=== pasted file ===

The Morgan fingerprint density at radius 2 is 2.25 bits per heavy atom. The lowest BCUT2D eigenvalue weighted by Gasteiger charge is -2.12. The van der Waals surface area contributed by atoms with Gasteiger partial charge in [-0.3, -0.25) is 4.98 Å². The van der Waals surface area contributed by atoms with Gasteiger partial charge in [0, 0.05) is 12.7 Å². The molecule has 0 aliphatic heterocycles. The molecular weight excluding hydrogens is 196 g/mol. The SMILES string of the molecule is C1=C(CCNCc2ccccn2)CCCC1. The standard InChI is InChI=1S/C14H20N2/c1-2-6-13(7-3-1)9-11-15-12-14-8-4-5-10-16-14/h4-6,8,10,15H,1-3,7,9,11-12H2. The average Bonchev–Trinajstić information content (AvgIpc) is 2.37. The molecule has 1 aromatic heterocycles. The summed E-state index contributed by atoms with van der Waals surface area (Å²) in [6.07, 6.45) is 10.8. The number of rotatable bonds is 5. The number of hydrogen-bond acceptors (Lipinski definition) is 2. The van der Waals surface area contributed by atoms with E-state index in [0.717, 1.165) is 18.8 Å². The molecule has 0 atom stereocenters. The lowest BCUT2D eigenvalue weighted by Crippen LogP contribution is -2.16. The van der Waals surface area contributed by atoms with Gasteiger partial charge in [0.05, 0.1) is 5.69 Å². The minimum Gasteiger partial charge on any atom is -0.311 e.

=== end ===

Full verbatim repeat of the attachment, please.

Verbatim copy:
The Morgan fingerprint density at radius 2 is 2.25 bits per heavy atom. The lowest BCUT2D eigenvalue weighted by Gasteiger charge is -2.12. The van der Waals surface area contributed by atoms with Gasteiger partial charge in [-0.3, -0.25) is 4.98 Å². The van der Waals surface area contributed by atoms with Gasteiger partial charge in [0, 0.05) is 12.7 Å². The molecule has 0 aliphatic heterocycles. The molecular weight excluding hydrogens is 196 g/mol. The SMILES string of the molecule is C1=C(CCNCc2ccccn2)CCCC1. The standard InChI is InChI=1S/C14H20N2/c1-2-6-13(7-3-1)9-11-15-12-14-8-4-5-10-16-14/h4-6,8,10,15H,1-3,7,9,11-12H2. The average Bonchev–Trinajstić information content (AvgIpc) is 2.37. The molecule has 1 aromatic heterocycles. The summed E-state index contributed by atoms with van der Waals surface area (Å²) in [6.07, 6.45) is 10.8. The number of rotatable bonds is 5. The number of hydrogen-bond acceptors (Lipinski definition) is 2. The van der Waals surface area contributed by atoms with E-state index in [0.717, 1.165) is 18.8 Å². The molecule has 0 atom stereocenters. The lowest BCUT2D eigenvalue weighted by Crippen LogP contribution is -2.16. The van der Waals surface area contributed by atoms with Gasteiger partial charge in [0.05, 0.1) is 5.69 Å². The minimum Gasteiger partial charge on any atom is -0.311 e.